Early in the 1930s, Ernest Bohn, a Cleveland Councilman, spearheaded the effort to establish public housing as a replacement for the tumbledown shanties where low-income families lived. His vision was to replace the broken down “fire-traps” with safe, decent, affordable housing where families could get a start in life and then move on to home ownership.
In 1933, the State of Ohio chartered CMHA as the first public housing authority in the country.
Ground was broken at Olde Cedar in the Central neighborhood before any other public housing development in the country. Residents first occupied Olde Cedar in 1937. Lakeview, Outhwaite Homes and Woodhill Homes quickly followed the construction of Olde Cedar; all four of those properties are eligible for designation on the National Historic Register.
Cedar Extension High Rise was the first of the High Rise buildings constructed to provide affordable housing for seniors. It was first occupied in 1955.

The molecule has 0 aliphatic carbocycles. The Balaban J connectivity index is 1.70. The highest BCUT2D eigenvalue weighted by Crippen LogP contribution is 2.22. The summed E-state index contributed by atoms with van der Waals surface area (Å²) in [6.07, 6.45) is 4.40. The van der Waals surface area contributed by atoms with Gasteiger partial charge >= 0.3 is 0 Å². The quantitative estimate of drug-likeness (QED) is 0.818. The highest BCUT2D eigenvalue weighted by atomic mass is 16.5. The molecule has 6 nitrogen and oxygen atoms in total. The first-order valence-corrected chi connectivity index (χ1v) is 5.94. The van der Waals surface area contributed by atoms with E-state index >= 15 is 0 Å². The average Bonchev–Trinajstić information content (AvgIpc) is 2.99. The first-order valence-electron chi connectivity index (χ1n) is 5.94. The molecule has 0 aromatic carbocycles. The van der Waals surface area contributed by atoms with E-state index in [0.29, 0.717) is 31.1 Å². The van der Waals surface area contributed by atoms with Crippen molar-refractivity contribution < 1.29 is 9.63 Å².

While CMHA has constructed many of the High Rises it now owns, it also purchased many during the 1960s and 1970s.
Following enactment by Congress in 1974 of the law establishing the Section 8 Program, which provides subsidies for low-income families to live in privately owned housing, CMHA began local administration of the program.
In the early 1990s, CMHA pioneered the use of defensible space design concepts to modernize family units at King Kennedy, Outhwaite Homes and Carver Park, improving resident safety with private entryways, exterior lighting and perimeter fencing.
In the winter of 1992, CMHA opened Miracle Village (located at Outhwaite Homes), the first residential substance abuse treatment center in the country located within public housing. Miracle Village serves women and their children and combines treatment of addiction with parenting, education, and job training and life skills.
In June 1992, the first primary healthcare clinic opened within a CMHA property at Outhwaite Homes.
In June 1996, CMHA dedicated and opened the Carl B. Stokes Social Services Mall, the first one-stop shopping facility in the country offering a variety of social, health-related, career counseling and training services. The Mall was constructed within the King Kennedy South High Rise building, which had previously housed unmarketable efficiency apartments.